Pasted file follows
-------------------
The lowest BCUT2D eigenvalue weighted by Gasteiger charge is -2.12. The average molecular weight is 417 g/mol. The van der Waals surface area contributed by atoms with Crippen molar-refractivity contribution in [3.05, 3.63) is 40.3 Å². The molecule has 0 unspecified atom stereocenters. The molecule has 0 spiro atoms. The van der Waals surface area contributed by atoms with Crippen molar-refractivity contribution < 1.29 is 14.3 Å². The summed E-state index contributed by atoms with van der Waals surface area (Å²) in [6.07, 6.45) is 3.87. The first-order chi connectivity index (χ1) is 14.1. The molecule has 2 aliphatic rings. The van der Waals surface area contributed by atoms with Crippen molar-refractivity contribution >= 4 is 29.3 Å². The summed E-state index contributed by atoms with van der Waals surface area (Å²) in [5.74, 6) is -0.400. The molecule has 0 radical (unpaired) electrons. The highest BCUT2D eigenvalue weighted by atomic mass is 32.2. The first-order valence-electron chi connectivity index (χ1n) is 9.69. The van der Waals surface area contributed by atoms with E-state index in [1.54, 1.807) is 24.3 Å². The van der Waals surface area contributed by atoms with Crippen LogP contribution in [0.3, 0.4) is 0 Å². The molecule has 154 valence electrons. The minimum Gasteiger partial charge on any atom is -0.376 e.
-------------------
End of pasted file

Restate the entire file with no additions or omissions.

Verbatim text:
The lowest BCUT2D eigenvalue weighted by Gasteiger charge is -2.12. The average molecular weight is 417 g/mol. The van der Waals surface area contributed by atoms with Crippen molar-refractivity contribution in [3.05, 3.63) is 40.3 Å². The molecule has 0 unspecified atom stereocenters. The molecule has 0 spiro atoms. The van der Waals surface area contributed by atoms with Crippen molar-refractivity contribution < 1.29 is 14.3 Å². The summed E-state index contributed by atoms with van der Waals surface area (Å²) in [6.07, 6.45) is 3.87. The first-order chi connectivity index (χ1) is 14.1. The molecule has 2 aliphatic rings. The van der Waals surface area contributed by atoms with Crippen molar-refractivity contribution >= 4 is 29.3 Å². The summed E-state index contributed by atoms with van der Waals surface area (Å²) in [5.74, 6) is -0.400. The molecule has 0 radical (unpaired) electrons. The highest BCUT2D eigenvalue weighted by atomic mass is 32.2. The first-order valence-electron chi connectivity index (χ1n) is 9.69. The van der Waals surface area contributed by atoms with E-state index in [1.54, 1.807) is 24.3 Å². The van der Waals surface area contributed by atoms with Crippen LogP contribution in [0.3, 0.4) is 0 Å². The molecule has 154 valence electrons. The minimum Gasteiger partial charge on any atom is -0.376 e.